At Grand Central we waited hours for Haynes and Dinsmore, who showed up at one o'clock. There to the steamship office where last minute arrangements were made. To the docks after a couple of bars. Also stocked up on cigarettes and a couple of pints just in case. At the docks, we looked over the ship. A mammoth piece of work- but like Niagara Falls- a bit below my expectations. What I expected I really don't know.





Life at Sea

The band travels 3rd Class which is down on E deck. The staterooms are not too cramped. The bunks are narrow but comfortable and each fellow has a double stateroom to himself.

Hung around on the pier until nearly dead and at last the time came to shove off. The band had to play during this supposedly thrilling departure, but we were soon released and at liberty to take a glance at the rapidly receding shore line. The hugeness of New York at once became apparent. The office building section looked especially impressive. Stayed on deck so long I nearly missed dinner - and what a shame that would have been. A multiple course affair. Hard to order, but very easy to eat. Everything from soup to nuts and well cooked at that.

After this sumptous repast, we unpacked and went on deck to play. Very windy and we drew no crowd. After a cursory examination of Tourist Class, we went to bed with the determination to get up for a swim the next morning. The pool was open for Tourist from 6-8 AM.

June 9

Slept very soundly, but managed to get up and to the pool with Haynes. First experience with salt water swimming. Sea water is easy to swim in owing to the added bouyancy it gives one. It was also a revelation to me that the ocean is very salty - much more so than I had ever supposed.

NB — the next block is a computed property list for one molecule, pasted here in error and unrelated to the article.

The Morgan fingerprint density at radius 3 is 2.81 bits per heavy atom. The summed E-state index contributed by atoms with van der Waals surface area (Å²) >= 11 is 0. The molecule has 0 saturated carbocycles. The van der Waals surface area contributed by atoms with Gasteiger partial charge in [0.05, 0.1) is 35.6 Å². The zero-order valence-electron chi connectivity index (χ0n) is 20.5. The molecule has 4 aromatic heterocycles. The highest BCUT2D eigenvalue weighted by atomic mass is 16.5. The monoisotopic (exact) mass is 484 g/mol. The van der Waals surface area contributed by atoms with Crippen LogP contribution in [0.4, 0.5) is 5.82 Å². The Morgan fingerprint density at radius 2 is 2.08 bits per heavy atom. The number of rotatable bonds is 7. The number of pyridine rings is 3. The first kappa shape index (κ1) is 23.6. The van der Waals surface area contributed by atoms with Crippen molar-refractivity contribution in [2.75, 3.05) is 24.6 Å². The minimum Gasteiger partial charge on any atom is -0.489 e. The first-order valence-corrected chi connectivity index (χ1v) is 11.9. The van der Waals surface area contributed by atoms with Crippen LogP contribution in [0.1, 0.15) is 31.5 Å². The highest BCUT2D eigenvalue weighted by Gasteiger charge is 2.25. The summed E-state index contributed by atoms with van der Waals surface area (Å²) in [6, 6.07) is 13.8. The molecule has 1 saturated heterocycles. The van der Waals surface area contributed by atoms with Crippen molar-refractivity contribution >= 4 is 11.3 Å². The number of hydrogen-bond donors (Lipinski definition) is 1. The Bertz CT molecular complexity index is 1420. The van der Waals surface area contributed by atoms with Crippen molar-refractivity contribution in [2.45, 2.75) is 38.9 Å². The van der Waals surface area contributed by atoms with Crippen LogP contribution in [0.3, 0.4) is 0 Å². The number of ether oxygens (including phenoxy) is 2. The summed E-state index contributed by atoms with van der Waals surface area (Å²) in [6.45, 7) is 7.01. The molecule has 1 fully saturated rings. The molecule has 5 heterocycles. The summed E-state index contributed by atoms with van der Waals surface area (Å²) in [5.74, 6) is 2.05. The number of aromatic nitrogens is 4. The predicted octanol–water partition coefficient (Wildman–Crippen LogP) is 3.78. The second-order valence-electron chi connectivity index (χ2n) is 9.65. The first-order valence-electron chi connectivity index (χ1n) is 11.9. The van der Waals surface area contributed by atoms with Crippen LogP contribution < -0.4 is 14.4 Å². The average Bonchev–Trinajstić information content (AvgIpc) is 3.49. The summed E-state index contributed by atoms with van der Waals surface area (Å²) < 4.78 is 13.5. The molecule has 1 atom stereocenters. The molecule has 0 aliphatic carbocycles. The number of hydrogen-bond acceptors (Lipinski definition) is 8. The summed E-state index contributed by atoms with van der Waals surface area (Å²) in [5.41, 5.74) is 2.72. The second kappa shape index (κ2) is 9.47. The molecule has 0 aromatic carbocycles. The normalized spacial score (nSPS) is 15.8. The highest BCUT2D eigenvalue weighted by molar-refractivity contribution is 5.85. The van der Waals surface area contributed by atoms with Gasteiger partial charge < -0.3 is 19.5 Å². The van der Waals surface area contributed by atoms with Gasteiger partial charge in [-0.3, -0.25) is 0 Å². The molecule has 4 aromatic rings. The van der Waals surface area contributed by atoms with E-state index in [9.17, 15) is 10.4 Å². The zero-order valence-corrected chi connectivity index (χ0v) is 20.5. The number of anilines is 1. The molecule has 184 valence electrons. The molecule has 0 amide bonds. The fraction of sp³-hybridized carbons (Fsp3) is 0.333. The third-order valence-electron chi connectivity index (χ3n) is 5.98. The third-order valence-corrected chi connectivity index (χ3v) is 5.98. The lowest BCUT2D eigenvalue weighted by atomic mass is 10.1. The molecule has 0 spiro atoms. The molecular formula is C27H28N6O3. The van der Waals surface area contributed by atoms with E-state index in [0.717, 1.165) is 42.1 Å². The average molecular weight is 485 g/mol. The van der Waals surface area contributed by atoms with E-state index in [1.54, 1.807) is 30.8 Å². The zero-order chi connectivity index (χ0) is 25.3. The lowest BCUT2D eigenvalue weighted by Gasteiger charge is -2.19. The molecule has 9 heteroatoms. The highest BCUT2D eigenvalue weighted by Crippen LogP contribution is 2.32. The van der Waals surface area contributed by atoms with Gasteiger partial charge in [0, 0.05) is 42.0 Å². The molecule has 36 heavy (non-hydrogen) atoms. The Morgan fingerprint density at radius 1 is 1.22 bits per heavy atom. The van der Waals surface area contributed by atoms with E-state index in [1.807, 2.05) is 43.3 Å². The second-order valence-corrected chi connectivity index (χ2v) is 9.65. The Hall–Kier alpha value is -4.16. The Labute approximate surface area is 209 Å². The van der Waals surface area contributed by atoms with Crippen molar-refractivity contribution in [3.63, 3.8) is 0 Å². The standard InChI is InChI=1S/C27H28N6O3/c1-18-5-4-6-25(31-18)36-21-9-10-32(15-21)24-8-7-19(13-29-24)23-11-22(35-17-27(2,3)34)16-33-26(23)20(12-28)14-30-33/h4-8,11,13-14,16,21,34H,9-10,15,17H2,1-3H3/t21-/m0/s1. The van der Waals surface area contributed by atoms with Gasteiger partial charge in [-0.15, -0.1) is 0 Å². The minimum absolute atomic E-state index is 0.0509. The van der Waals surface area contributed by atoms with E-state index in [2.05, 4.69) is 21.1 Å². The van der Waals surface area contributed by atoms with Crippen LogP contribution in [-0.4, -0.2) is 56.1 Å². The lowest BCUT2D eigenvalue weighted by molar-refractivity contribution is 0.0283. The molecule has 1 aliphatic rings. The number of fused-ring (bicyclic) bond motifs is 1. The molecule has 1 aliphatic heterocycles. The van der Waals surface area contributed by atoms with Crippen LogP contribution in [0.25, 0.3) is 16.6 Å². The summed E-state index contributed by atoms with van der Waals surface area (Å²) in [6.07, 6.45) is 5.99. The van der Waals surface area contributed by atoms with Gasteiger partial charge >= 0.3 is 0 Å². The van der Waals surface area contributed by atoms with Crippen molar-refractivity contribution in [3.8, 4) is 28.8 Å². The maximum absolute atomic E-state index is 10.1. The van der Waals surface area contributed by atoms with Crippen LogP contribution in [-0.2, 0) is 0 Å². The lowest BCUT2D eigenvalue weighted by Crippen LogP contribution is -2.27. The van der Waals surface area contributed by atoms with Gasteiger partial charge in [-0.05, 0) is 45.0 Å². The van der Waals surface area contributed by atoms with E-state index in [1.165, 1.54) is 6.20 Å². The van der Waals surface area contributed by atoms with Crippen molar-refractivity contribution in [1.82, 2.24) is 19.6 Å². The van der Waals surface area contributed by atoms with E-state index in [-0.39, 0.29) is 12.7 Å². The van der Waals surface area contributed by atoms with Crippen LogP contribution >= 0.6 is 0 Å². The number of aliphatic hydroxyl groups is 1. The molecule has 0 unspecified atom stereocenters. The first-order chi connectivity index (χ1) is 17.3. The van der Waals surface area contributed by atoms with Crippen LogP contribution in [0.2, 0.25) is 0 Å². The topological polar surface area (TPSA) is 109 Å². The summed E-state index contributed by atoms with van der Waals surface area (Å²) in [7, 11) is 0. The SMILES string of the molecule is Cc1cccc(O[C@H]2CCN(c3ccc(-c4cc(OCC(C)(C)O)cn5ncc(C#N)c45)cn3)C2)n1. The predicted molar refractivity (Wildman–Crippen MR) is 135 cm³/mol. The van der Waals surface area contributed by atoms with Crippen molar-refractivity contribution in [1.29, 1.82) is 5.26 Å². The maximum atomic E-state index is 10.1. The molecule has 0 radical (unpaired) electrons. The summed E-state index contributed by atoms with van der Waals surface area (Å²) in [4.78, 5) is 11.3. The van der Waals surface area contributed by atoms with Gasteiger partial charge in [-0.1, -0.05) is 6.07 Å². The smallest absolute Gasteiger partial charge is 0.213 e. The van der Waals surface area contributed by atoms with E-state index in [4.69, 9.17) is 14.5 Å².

Played again at 11 and had a magnificent lunch. Then to bed again until time to play at four - what a job! Dinner followed playing and then more playing. The weather outside was not conducive to dancing, so we moved inside to the lounge. Even then, no one danced. In third class, there were about three "danceable" women and about twice that number of men - excluding the Kent crew, which was on board, bound for England. A great bunch of gents who get up every morning at six - exercise most all day and go to bed at nine. Their day is also enlivened by a tutor who puts them in shape for exams in England. The tutor is the card of the bunch - a very smooth gent.

Went to bed.

June 10

Awoke and took another swim. On the preceding day, the bath steward had given us notice that no 3rd class passengers were allowed in the pool, but in the afternoon he took pains to come and look Haynes up and tell him that if we two would like to swim every morning we might do so. Not a bad gent on the whole.

Went on deck after another great breakfast and was surprised to see white caps on the sea. They did not flash in the sun owing to the fact that there was no sun. The sky was dull and overcast and there was a chill mist.

Games of deck tennis and shuffleboard filled the morning hours and dinner was followed by a nap followed by supper. Boat life seems to alternate sleeping and eating. It is hard to say which is more enjoyable. To sit an hour and a half at a meal and eat continually is a new experience.